If you want to understand the collaborative nature of a specific field or follow the trajectory of an idea across disciplines a reference librarian can’t help you. Instead, you have to become a felon.
What’s missing from the news articles about Aaron’s arrest is a realization that the methods of collection and analysis he’s used are exactly what makes companies like Google valuable to its shareholders and its users. The difference is that Google can throw the weight of its name behind its scrapers, just as my former boss used his name to set the terms with those publishing his work.
Aaron and the other “hackers and thieves” like him don’t have that option. But their work is no less important–they are collecting and organizing information in order to ask deep questions about the nature of academic discourse. Unfortunately for most, the structure of the publishing industry and the laws that surround creative works prevent these questions from being asked, at least without taking sometimes substantial risks.
It shouldn’t and doesn’t have to be this way but there are at least two main issues holding back progress:
First, as a society we’ve forgotten the Jeffersonian ideal that intellectual property laws should enable and encourage the spread of ideas and creative pursuits rather than lock them away. Many have fought for a return to this vision, however, the prospects for such change seem dim. If there’s anywhere this idea should still have a fighting chance, it’s within the walls of universities.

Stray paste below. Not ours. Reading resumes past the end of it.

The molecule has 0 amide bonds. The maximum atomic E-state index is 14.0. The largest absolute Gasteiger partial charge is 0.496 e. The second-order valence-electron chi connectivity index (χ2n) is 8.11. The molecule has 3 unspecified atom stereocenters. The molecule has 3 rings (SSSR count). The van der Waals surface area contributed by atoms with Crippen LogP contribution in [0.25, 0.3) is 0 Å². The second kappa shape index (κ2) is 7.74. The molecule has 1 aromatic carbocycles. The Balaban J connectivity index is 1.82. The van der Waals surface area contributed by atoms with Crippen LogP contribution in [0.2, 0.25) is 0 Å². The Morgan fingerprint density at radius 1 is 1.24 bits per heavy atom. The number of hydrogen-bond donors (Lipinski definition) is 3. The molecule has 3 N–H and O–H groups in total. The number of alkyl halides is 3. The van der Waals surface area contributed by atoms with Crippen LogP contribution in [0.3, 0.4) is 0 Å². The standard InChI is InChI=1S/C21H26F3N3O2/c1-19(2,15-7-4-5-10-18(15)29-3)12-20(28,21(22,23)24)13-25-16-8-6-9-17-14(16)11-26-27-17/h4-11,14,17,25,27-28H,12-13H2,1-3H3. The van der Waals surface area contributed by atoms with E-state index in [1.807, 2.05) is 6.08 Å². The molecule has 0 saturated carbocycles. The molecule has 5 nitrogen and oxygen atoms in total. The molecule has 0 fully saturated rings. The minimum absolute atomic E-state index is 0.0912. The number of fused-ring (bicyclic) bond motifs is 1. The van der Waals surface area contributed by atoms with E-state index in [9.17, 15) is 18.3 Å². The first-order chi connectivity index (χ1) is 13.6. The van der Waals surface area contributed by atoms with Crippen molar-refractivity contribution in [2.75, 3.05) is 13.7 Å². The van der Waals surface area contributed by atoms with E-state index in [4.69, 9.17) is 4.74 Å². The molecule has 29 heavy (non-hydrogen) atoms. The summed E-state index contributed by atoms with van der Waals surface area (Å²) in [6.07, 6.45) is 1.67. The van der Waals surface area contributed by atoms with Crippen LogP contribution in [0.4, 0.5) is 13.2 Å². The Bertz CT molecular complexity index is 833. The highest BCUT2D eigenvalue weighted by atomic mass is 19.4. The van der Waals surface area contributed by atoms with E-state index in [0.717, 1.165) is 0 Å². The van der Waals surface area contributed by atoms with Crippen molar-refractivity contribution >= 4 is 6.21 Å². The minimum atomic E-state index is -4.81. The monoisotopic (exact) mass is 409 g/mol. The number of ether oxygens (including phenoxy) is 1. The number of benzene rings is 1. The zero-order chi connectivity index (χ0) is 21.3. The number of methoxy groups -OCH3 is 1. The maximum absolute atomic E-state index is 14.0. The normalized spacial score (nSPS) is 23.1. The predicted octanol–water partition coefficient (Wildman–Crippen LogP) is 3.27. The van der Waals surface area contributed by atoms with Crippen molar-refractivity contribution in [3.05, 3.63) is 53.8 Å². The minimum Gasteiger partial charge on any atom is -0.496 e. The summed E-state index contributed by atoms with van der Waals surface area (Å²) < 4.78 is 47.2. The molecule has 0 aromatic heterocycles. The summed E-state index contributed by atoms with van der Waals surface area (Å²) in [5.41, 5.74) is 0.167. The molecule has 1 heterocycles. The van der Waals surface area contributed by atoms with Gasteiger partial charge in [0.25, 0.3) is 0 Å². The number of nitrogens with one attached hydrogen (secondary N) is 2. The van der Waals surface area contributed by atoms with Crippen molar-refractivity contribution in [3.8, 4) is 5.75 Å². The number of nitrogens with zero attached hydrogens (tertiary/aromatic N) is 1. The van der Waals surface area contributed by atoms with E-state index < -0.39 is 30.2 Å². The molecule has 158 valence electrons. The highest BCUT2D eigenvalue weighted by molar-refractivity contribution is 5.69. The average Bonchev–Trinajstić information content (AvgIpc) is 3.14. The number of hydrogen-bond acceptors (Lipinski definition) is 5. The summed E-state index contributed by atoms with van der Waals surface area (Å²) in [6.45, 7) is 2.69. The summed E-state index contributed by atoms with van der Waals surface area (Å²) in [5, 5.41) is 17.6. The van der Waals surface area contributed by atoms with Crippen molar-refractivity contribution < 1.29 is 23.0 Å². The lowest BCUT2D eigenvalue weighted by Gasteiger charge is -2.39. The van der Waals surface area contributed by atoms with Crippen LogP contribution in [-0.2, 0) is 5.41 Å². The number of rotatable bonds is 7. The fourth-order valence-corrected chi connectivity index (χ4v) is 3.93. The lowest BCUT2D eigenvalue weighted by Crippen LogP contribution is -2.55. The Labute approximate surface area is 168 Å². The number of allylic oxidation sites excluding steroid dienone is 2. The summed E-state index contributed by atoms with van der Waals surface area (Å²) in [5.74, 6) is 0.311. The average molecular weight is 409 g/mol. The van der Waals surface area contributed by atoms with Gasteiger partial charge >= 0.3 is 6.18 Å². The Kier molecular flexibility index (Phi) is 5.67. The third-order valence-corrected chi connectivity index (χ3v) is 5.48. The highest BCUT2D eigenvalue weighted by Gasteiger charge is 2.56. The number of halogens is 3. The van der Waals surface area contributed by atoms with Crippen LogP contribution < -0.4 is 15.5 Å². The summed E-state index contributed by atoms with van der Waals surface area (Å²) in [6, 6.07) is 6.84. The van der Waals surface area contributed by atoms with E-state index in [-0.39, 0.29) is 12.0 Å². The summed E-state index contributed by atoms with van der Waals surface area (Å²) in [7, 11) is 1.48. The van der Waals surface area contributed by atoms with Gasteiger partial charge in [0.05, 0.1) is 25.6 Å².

However, it is this most basic failure, our inability to create a rational set intellectual property laws, that necessitates the creation of things like JSTOR. We shouldn’t need it in the first place. Nor should anyone curious enough to ask questions as big as Aaron’s ever need to break JSTOR or the law to find answers.
We should offer people with big questions more than a trip to jail–we should celebrate their willingness to explore our collective intellectual heritage. Universities should take the lead in building the platforms needed to support such inquiry. It is an embarrassment that JSTOR is the best the academy has to offer.
But this leads to the second and perhaps more fundamental problem: journals are only partly about communicating. They’re also about controlling academic discourse. The editorial power held by journals and those that run them (quite different from those that own them) shapes most academic careers and the very structure of disciplines. It’s almost certain that pursuing new forms of collaboration and communication will reshape these power structures–sometimes subtly, sometimes not. That’s the nature of change.